Sunday, April 22, 2007

Does the Opportunity of Getting a Good Deal/Great Bargain Outweigh an eBay Member Being Sensible?


When we find members bidding on fraudulent listings on eBay we are dumbfounded, because we see the red flags in the listings instantly, so we don't understand why bidders don't see what is so obvious to us. When coming across a fraudulent listing, alarms should be going off in a member's head, yet a member frequently has put on blinders or rose-colored glasses and ignores the obvious. We find bad grammar and spelling errors, ridiculously low opening bids, items listed in the wrong categories, idiotic excuses for off eBay contact, and offers within the description for Buy It Now, without the standard eBay "Buy It Now" button displayed. Unfortunately, we continuously find people bidding or even worse, making contact and entering into off eBay transactions.

To us, many bidders appear to be naive or gullible. And, if they don't fall into those categories, then they must be lacking common sense and are overcome by greed. As one scammer frequently writes in his listings these bidders are "ready to make the deal of the year" and the scammers are thrilled to take the money and run. Scammers know they won't get caught because they are using false contact information and are receiving instant money transfers sent by victims. Instant money transfer services do not require identification at pick up; all that is required for a scammer to obtain wired funds is the tracking number.

It's truly a shame, but only after someone is victimized and loses money is when he begins his due diligence and sees the red flags he should have noticed long before he gave away his money. Hindsight, is indeed 20/20, and it is unfortunate, but, by the time an eBay member has become a victim and has realized he was scammed, it is far too late to get the money back.

Scammer lies defy logic, yet gullible eBay members are "believers" and get caught in the web of deception. When scammers write excuses in their listings such as they can't access their eBay email or they can't access their home or work email and to use alternative methods for contact, doesn't it make you wonder? Doesn't your radar go up? It doesn't make any difference where a person is accessing eBay or his email from - it can be from home, work, the public library, a prison, an Internet cafe, a hotel lobby, a bus station, an airport, or a wireless connection. Most people can access their home email address from work and vice versa; and, it doesn't make any difference because if you can access the Internet, eBay can be accessed from anywhere.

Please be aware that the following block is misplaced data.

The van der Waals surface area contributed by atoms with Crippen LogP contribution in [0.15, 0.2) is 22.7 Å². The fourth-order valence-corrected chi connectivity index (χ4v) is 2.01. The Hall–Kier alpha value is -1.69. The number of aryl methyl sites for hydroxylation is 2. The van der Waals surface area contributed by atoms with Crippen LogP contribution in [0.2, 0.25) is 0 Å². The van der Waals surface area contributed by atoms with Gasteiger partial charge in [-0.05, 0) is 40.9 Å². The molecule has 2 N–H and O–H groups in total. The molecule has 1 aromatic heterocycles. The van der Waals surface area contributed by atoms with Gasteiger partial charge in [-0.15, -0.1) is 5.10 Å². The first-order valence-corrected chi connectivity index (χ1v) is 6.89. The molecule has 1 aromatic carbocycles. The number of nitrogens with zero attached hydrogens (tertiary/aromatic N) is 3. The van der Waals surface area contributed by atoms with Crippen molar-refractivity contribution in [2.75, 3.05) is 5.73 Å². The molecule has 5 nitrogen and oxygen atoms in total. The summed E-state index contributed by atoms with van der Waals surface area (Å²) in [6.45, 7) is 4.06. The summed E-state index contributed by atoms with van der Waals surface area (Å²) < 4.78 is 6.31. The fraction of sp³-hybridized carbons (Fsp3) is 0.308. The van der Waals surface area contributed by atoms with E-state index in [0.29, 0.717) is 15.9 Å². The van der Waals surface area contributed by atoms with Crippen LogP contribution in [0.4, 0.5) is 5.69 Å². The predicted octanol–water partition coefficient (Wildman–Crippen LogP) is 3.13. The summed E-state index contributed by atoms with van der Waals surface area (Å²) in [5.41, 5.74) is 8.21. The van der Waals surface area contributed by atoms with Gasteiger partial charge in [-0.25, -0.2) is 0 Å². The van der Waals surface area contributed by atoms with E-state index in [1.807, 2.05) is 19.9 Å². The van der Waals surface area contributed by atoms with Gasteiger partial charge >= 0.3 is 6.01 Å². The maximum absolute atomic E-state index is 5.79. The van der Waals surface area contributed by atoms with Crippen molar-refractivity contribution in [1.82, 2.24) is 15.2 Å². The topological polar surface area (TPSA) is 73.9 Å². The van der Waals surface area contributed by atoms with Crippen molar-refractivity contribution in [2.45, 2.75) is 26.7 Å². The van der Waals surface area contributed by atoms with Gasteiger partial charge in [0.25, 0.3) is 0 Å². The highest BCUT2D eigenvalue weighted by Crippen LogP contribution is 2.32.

If a member can log onto eBay, list items and access his account, he can always access the My eBay My Messages folder and read any messages sent via eBay's "Ask Seller a Question" (ASQ) function. Some members have the forwarding preference turned off; therefore, a duplicate copy will not be forwarded to a member's registered email address, however, the original message is always in the My Messages folder. Scammers sometimes forget to disable the forwarding feature, and tell you not to use ASQ so that their thievery won't be detected by the member whose account they are using for deception. If a message was forwarded to the real member's registered email address, that member would be alerted that his account was hijacked.

Scammers lie and have many excuses. They have the gall to say that the My Messages folder is full because it has too many messages in it, eBay hasn't activated it yet, it is locked, it doesn't work and eBay has been notified, it is disabled, it has a glitch, it is frozen, it is slow, or else will state some other lame excuse. Do not believe scammers that say that the My eBay My Messages inbox is infected with viruses. The lies are all ruses; it's all nonsense to get potential buyers to make off eBay contact. The My Messages folder holds an unlimited number of messages, there are no capacity or quota issues, and the newest messages always appear first. In fact, in most cases, if no action is required, the messages automatically purge from the folder in 90 days. Messages that are required to be read that appear with a yellow banner and always sent by eBay (such as TKO notices) automatically purge after 180 days.